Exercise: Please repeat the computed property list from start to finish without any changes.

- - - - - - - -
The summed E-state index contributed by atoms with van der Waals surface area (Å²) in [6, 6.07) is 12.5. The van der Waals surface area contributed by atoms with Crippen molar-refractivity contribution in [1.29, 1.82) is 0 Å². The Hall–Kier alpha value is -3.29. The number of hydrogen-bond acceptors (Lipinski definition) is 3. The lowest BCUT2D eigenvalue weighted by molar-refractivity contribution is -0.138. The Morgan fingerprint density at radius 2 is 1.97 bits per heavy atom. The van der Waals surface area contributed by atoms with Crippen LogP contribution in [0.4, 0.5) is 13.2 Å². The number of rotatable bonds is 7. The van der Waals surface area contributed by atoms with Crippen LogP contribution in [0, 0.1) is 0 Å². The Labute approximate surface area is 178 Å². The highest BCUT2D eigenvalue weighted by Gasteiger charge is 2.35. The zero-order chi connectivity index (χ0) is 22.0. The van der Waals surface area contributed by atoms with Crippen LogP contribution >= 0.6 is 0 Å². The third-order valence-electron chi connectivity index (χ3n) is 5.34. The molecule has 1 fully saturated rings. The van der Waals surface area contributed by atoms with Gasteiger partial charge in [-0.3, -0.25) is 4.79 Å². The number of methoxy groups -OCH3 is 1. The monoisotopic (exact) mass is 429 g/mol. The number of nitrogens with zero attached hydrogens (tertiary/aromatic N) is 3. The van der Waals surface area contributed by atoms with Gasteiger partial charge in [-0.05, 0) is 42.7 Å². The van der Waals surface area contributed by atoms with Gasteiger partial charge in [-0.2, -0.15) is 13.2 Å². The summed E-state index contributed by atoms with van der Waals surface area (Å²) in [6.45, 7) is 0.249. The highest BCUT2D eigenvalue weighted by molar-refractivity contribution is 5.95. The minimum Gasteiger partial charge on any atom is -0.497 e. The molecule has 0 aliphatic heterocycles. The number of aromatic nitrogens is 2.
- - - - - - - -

The summed E-state index contributed by atoms with van der Waals surface area (Å²) in [6, 6.07) is 12.5. The van der Waals surface area contributed by atoms with Crippen molar-refractivity contribution in [1.29, 1.82) is 0 Å². The Hall–Kier alpha value is -3.29. The number of hydrogen-bond acceptors (Lipinski definition) is 3. The lowest BCUT2D eigenvalue weighted by molar-refractivity contribution is -0.138. The Morgan fingerprint density at radius 2 is 1.97 bits per heavy atom. The van der Waals surface area contributed by atoms with Crippen LogP contribution in [0.4, 0.5) is 13.2 Å². The number of rotatable bonds is 7. The van der Waals surface area contributed by atoms with Crippen LogP contribution in [0, 0.1) is 0 Å². The Labute approximate surface area is 178 Å². The highest BCUT2D eigenvalue weighted by Gasteiger charge is 2.35. The zero-order chi connectivity index (χ0) is 22.0. The van der Waals surface area contributed by atoms with Crippen LogP contribution >= 0.6 is 0 Å². The third-order valence-electron chi connectivity index (χ3n) is 5.34. The molecule has 1 fully saturated rings. The van der Waals surface area contributed by atoms with Gasteiger partial charge in [-0.3, -0.25) is 4.79 Å². The number of methoxy groups -OCH3 is 1. The monoisotopic (exact) mass is 429 g/mol. The number of nitrogens with zero attached hydrogens (tertiary/aromatic N) is 3. The van der Waals surface area contributed by atoms with Gasteiger partial charge in [-0.05, 0) is 42.7 Å². The van der Waals surface area contributed by atoms with Gasteiger partial charge in [-0.2, -0.15) is 13.2 Å². The summed E-state index contributed by atoms with van der Waals surface area (Å²) in [6.45, 7) is 0.249. The highest BCUT2D eigenvalue weighted by molar-refractivity contribution is 5.95. The minimum Gasteiger partial charge on any atom is -0.497 e. The molecule has 0 aliphatic heterocycles. The number of aromatic nitrogens is 2.